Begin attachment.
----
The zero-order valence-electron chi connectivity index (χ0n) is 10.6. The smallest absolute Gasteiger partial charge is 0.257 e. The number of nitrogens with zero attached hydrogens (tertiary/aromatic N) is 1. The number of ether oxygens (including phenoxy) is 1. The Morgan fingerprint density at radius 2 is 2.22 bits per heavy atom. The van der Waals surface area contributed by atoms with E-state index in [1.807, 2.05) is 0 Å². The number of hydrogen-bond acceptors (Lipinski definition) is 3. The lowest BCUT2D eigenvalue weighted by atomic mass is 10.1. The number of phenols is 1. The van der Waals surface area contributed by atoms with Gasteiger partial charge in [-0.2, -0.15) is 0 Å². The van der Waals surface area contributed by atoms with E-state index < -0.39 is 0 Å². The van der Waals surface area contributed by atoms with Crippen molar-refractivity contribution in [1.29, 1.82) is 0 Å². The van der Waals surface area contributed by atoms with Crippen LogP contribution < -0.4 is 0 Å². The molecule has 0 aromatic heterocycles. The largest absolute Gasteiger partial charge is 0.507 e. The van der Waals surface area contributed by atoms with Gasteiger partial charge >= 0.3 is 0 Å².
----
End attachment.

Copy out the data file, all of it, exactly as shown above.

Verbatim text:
The zero-order valence-electron chi connectivity index (χ0n) is 10.6. The smallest absolute Gasteiger partial charge is 0.257 e. The number of nitrogens with zero attached hydrogens (tertiary/aromatic N) is 1. The number of ether oxygens (including phenoxy) is 1. The Morgan fingerprint density at radius 2 is 2.22 bits per heavy atom. The van der Waals surface area contributed by atoms with E-state index in [1.807, 2.05) is 0 Å². The number of hydrogen-bond acceptors (Lipinski definition) is 3. The lowest BCUT2D eigenvalue weighted by atomic mass is 10.1. The number of phenols is 1. The van der Waals surface area contributed by atoms with Gasteiger partial charge in [-0.2, -0.15) is 0 Å². The van der Waals surface area contributed by atoms with E-state index < -0.39 is 0 Å². The van der Waals surface area contributed by atoms with Crippen molar-refractivity contribution in [1.29, 1.82) is 0 Å². The van der Waals surface area contributed by atoms with Crippen LogP contribution < -0.4 is 0 Å². The molecule has 0 aromatic heterocycles. The largest absolute Gasteiger partial charge is 0.507 e. The van der Waals surface area contributed by atoms with Gasteiger partial charge >= 0.3 is 0 Å².